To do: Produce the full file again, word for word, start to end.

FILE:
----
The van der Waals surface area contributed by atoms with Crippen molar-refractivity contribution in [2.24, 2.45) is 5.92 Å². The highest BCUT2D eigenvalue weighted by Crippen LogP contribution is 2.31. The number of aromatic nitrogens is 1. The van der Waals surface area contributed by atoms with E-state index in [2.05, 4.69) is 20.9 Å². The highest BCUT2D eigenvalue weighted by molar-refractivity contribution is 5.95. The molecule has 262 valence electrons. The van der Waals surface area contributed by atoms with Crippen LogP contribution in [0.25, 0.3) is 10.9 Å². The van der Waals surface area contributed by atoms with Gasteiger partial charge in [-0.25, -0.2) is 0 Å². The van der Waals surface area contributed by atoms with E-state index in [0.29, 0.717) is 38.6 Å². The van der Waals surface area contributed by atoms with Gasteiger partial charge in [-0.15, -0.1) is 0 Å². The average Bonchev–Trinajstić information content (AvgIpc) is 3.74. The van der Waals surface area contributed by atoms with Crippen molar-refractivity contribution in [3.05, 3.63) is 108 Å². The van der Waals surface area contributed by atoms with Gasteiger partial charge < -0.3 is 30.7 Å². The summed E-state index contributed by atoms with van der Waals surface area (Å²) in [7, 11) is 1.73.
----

The van der Waals surface area contributed by atoms with Crippen molar-refractivity contribution in [2.24, 2.45) is 5.92 Å². The highest BCUT2D eigenvalue weighted by Crippen LogP contribution is 2.31. The number of aromatic nitrogens is 1. The van der Waals surface area contributed by atoms with E-state index in [2.05, 4.69) is 20.9 Å². The highest BCUT2D eigenvalue weighted by molar-refractivity contribution is 5.95. The molecule has 262 valence electrons. The van der Waals surface area contributed by atoms with Crippen LogP contribution in [0.25, 0.3) is 10.9 Å². The van der Waals surface area contributed by atoms with Gasteiger partial charge in [-0.25, -0.2) is 0 Å². The van der Waals surface area contributed by atoms with E-state index in [0.29, 0.717) is 38.6 Å². The van der Waals surface area contributed by atoms with Gasteiger partial charge in [-0.15, -0.1) is 0 Å². The average Bonchev–Trinajstić information content (AvgIpc) is 3.74. The van der Waals surface area contributed by atoms with Crippen molar-refractivity contribution in [3.05, 3.63) is 108 Å². The van der Waals surface area contributed by atoms with Gasteiger partial charge < -0.3 is 30.7 Å². The summed E-state index contributed by atoms with van der Waals surface area (Å²) in [7, 11) is 1.73.